Confucious says “By three methods we may learn wisdom: First, by reflection, which is noblest; second, by imitation, which is easiest; and third, by experience, which is bitterest.”
The Placemaking Institute notices it has been duly noted here that “the draft reauthorization of the Federal Surface Transportation Program in the House of Representatives is filled with initiatives to reduce greenhouse gas emissions, often by seeking to encourage compact development (smart growth) policies. Dr. Ronald D. Utt of the Heritage Foundation discovered an interesting definition in the House of Representatives’ draft of the federal surface transportation program: ‘sustainable modes of transportation means public transit, walking, and bicycling.'”
And it is also therefore argued that: “This definition …is irrational and the worst kind of ideology… The wording may betray an agenda more concerned with forcing people to accept the favored (and anti-suburban) lifestyles that an urban elite has long sought to impose on others than it is to reduce greenhouse gases…Provisions that pick particular strategies, without regard to their effectiveness, have no place in a crusade so much of the scientific community has characterized in apocalyptic terms. Moreover, such disingenuousness, in the longer run, could whittle away the already apparently declining support for reducing greenhouse gas emissions… It is possible, of course, that this is simply sloppy legislative drafting. But given the persistence of the compact development lobby and its contribution to pending legislation in Washington in the face of respected research demonstrating its scant potential, something else may be operating.” In sum, according to certain sources, The U.S. House of Representatives is outright “contriving sustainability” with this housing and transit program.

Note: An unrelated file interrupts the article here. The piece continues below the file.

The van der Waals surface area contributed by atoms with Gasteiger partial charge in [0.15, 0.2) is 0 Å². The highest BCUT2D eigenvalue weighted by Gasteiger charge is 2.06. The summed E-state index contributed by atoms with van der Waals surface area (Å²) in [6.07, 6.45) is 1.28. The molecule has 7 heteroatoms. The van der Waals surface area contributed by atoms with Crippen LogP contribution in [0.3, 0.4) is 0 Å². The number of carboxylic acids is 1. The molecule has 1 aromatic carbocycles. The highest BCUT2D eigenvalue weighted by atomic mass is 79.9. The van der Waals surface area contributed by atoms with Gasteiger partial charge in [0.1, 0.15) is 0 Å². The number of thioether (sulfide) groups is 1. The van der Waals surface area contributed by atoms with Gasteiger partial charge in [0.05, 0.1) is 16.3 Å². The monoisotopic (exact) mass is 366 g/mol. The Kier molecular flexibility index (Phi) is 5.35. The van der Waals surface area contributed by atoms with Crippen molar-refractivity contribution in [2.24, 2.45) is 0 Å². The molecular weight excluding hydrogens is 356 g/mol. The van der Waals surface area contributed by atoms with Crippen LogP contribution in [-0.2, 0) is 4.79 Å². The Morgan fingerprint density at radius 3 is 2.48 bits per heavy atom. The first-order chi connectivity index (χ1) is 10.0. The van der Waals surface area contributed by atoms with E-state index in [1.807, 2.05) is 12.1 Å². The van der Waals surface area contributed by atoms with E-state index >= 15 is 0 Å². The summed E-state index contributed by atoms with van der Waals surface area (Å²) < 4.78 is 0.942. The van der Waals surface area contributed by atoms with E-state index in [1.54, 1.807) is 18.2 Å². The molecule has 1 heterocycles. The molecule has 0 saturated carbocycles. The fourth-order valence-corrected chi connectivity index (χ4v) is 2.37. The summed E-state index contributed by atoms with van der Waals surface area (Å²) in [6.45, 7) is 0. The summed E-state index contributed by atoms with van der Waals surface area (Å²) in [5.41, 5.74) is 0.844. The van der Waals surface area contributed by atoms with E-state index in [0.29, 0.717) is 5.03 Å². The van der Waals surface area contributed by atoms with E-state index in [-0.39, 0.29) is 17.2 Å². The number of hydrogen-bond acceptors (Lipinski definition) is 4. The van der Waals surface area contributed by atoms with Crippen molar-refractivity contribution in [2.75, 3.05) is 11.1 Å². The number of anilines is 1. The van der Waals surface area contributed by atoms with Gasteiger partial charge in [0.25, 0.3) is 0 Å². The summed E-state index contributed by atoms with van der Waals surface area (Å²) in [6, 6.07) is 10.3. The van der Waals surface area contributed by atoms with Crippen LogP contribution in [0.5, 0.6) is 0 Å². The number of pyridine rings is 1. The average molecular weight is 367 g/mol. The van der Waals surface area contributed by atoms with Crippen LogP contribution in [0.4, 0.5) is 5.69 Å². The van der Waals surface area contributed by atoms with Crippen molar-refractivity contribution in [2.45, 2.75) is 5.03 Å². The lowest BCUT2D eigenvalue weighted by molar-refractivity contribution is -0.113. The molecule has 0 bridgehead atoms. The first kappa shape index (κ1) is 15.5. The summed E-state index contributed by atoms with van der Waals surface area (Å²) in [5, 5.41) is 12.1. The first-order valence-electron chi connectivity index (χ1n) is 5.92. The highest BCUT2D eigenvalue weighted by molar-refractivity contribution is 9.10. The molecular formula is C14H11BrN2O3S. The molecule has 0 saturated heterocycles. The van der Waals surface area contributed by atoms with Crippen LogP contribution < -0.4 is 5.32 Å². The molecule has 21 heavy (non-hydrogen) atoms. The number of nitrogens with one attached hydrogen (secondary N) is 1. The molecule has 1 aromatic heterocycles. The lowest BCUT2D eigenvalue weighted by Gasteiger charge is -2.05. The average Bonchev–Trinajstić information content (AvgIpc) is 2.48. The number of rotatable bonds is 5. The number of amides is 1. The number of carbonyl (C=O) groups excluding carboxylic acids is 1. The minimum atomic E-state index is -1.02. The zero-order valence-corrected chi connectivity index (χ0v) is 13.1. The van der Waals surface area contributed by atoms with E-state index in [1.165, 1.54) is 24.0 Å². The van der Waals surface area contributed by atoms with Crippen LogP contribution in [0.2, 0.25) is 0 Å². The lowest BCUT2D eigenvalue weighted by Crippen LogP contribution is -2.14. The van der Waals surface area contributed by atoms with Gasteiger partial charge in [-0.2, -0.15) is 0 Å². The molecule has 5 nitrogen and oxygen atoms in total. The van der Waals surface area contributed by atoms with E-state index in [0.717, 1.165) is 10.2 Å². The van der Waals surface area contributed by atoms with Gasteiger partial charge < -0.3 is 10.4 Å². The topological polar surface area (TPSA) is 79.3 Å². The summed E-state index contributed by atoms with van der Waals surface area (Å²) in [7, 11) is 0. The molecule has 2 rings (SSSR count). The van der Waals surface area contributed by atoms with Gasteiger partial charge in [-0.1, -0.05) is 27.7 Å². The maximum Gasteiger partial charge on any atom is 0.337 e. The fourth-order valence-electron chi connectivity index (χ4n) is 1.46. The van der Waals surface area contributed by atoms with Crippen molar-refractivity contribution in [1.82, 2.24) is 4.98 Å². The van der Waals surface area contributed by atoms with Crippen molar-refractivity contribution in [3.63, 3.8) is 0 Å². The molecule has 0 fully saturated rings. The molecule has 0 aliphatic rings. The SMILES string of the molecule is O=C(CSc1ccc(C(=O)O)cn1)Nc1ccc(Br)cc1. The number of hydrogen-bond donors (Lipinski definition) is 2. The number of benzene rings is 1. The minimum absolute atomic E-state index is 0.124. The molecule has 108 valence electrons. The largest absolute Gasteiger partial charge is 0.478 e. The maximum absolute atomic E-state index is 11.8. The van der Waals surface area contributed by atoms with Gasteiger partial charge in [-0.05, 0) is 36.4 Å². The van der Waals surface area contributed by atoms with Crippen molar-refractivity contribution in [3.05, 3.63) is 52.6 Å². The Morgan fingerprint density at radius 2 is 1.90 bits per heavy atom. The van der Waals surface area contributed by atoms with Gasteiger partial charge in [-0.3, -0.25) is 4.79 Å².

But our Most Senior Fellow feels he must broaden this contrivance that’s being contrived in this manner by oh so strenuously contriving his patented: “Bosh! Because in fact this fair country of ours is one great big legislative contrivance! Everything we contrive today results from contrivances; each of us are nothing but contrivances (some much more so than others) and, of course, the auto-centric U.S. housing/transportation system as we know it today did not always exist and was itself contrived. If one mode of contrivance is so great, why can’t another be?”